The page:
Egypt partners with Russia for desalination devices factory

Egypt partners with Russia for desalination devices factory
Egypt is looking to Russian expertise to help improve the quality of locally produced seawater desalination devices and technologies. (File photo courtesy: Al-Masry el-Youm)
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Updated 24 January 2021

Egypt partners with Russia for desalination devices factory

Egypt partners with Russia for desalination devices factory

CAIRO: Egypt is looking to Russian expertise to help improve the quality of locally produced seawater desalination devices and technologies, with the hope of setting up a specialized factory as part of the partnership between the two countries.

The decision was announced following talks between the Russian Rusnano organization, the Arab Organization for Industrialization, the Armed Forces Engineering Authority and Alexandria University.

“With this cooperation, we aim to increase the manufacturing of seawater desalination plants equipment and components with Egyptian national expertise,” the head of the Arab Organization for Industrialization, Abdel Moneim El-Terras, was quoted as saying.

El-Terras said that discussions had been held on establishing a specialized factory, in partnership with Russia, and with the technological capabilities of the Arab Organization for Industrialization.

He said that Rusnano was one of the most important and specialized entities in seawater desalination, adding that the discussions also aimed to increase local Egyptian production to reduce the need to import components.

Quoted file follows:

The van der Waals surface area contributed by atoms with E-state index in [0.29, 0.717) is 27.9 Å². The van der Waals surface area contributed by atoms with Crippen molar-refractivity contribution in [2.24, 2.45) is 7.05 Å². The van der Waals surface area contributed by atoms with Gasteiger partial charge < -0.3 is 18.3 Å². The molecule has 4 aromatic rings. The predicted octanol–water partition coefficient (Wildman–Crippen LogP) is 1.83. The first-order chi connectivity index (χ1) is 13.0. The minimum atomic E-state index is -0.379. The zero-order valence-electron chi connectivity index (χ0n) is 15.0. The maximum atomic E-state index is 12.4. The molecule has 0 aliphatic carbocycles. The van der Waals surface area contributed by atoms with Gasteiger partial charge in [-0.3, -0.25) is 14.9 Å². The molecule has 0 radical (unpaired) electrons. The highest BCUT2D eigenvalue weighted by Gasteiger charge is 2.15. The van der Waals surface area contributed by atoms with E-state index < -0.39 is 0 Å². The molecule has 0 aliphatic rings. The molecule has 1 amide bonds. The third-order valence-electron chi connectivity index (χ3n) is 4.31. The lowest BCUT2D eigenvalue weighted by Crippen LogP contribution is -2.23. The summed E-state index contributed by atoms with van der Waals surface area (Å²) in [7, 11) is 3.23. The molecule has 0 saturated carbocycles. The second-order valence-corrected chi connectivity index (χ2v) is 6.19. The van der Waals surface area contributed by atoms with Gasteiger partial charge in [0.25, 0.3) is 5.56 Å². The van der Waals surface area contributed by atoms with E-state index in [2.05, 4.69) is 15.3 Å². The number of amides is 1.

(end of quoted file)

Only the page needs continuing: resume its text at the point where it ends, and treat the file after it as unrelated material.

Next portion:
El-Terras also discussed the possibility of signing an agreement to use Russian technology to convert cars to run on natural gas.


Saudi Arabia is biggest 5G adopter in the Gulf, report shows

Saudi Arabia is biggest 5G adopter in the Gulf, report shows
Updated 6 min 42 sec ago

Saudi Arabia is biggest 5G adopter in the Gulf, report shows

Saudi Arabia is biggest 5G adopter in the Gulf, report shows
  • Saudi Arabia’s 5G speed was “much faster than the global average”

DUBAI: Saudi Arabia has recorded the highest adoption of 5G technology compared to its Gulf neighbors, a new report showed.
Ookla, an Internet intelligence firm, revealed that the Kingdom had the most number of devices connected to 5G since its commercial release in 2019.
It was measured by looking at the ratio of samples from devices connected to 5G to the number of samples from all 5G-capable devices, which the firm said is an indicator of the maturity of a country’s 5G market.
Qatar came second, followed by the UAE. Oman, which only launched 5G early this year, was at the bottom of the list.
The report also noted Saudi Arabia’s 5G speed was “much faster than the global average.”
Its median download speed was 127 percent faster at 322.42 Mbps.
The Saudi Telecom Company emerged as the fastest operator in the Kingdom, but Mobily recorded the highest rating from customers.


NADEC consortium submits bid for privatized Saudi flour mill

NADEC consortium submits bid for privatized Saudi flour mill
Updated 20 April 2021

NADEC consortium submits bid for privatized Saudi flour mill

NADEC consortium submits bid for privatized Saudi flour mill
  • Saudi Arabia is accelerating plans to privatize key infrastructure in an effort to modernize the economy